This species is restricted to north-east Anatolia (the cities of Ordu Giresun, Rize, Trabzon, Artvin, Kars, Bayburt, and Gumushane), Turkey, and the western spurs of the Trialeti Mountain Ridge, Meskhetian and Lazistanian ridges, Georgia. It is present at altitudes of sea level-1,800m asl.
Habitat and Ecology
It is a habitat specialist, found mainly in beech (Fagus orientalis), coniferous (Abies nordmanniana and Picea orientalis), box forest (Buxus sp.), in Mediterranean shrub forest, mixed forests, the subalpine belt and in alpine meadows. The species tends to avoid large streams and lives mainly in the tributaries of rivers, usually no more than 1-1.5m in width and about 20-30cm in depth in spring. These brooks flow in dense shade and their banks are covered with dense arboreal and herbaceous vegetation (including the large fern Mateuccia strutiopteris). The banks contain a thick layer of leaf and branch litter, dense moss, and grass. It breeds in the streams. In general, this salamander avoids anthropogenically altered landscapes.
It is generally rare (but can be locally common) within suitable habitat. Populations of this species in Georgia display significant fluctuations, and the population in Turkey has probably declined significantly over the past decade. In Karst streams are locally abundant and occur is small "caves" along stream edges.
Habitat destruction is a major threat across the species range. In Georgia, the destruction of forests (tree felling), use of brooks as roads for the transportation of cut trees, and destruction of habitats by cattle are known causes of population declines. In Turkey, only around 12% of suitable forest habitat remains within the species range (Özhatay, Byfield and Atay 2003), and suitable subalpine and alpine meadows are being degraded through road construction and "summer house" tourism in the Eastern Black Sea Mountains (Magnin and Yarar 1997). Additionally, several dams are being constructed on streams used by this species. This species is collected for the pet trade.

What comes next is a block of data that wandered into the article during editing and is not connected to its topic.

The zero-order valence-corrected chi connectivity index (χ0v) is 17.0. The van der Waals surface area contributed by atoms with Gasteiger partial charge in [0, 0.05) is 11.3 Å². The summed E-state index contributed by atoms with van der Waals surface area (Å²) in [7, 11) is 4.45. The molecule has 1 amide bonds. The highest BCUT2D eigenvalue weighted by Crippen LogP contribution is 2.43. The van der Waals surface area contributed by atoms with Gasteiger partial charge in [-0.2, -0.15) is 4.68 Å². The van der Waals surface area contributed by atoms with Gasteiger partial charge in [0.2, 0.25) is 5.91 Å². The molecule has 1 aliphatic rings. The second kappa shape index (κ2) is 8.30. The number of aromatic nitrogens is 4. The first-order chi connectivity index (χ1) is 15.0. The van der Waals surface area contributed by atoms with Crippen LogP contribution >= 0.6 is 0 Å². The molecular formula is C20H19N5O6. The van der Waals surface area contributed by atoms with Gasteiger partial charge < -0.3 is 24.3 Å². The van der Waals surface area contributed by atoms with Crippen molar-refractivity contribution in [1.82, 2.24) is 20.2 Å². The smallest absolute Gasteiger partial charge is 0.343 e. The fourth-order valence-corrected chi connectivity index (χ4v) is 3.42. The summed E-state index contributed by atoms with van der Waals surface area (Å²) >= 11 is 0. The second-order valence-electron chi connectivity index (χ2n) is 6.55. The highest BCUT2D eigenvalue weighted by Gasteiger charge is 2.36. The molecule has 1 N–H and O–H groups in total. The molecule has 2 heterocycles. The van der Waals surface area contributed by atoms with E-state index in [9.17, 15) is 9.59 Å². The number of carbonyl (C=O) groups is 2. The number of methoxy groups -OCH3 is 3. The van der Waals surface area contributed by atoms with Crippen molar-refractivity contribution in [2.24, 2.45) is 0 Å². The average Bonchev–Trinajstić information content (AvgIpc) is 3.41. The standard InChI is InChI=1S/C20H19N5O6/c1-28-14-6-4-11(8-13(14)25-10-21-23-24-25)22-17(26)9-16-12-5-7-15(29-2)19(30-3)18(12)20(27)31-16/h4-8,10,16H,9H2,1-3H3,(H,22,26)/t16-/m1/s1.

In Georgia, the species occurs in two protected areas (Borejomi-Haragauli NP and Kintrish Reserve); three national parks are present within the Turkish range. The species is listed in the Red Data Books of the USSR and Georgia.
Red List Status
Listed as Vulnerable because its Area of Occupancy is less than 2,000 km2, its distribution is severely fragmented and confined to small streams free of fish, and there is continuing decline in the extent and quality of its habitat in Turkey and Georgia. The species is undergoing a rapid reduction across its range at it may also qualify for Vulnerable under A3c upon further investigation.
The taxon Mertensiella caucasica includes two allopatric phylogenetic species (yet to be formally described), reciprocally monophyletic, separated since the Pliocene. Mertensiella sp.1 lives in the basin of the Kura River, Mertensiella sp.2 in the basin of the Black Sea. The validity of the subspecies M. caucasica djabaschvilii is in doubt (S. Kuzmin pers. comm.).
Ugur Kaya, Boris Tuniyev, Natalia Ananjeva, Nikolai Orlov, Theodore Papenfuss, Sergius Kuzmin, David Tarkhnishvili, Sako Tuniyev, Max Sparreboom, Ismail Ugurtas, Steven Anderson 2009. Mertensiella caucasica. The IUCN Red List of Threatened Species 2009: e.T13198A3418986. http://dx.doi.org/10.2305/IUCN.UK.2009.RLTS.T13198A3418986.en .Downloaded on 20 February 2019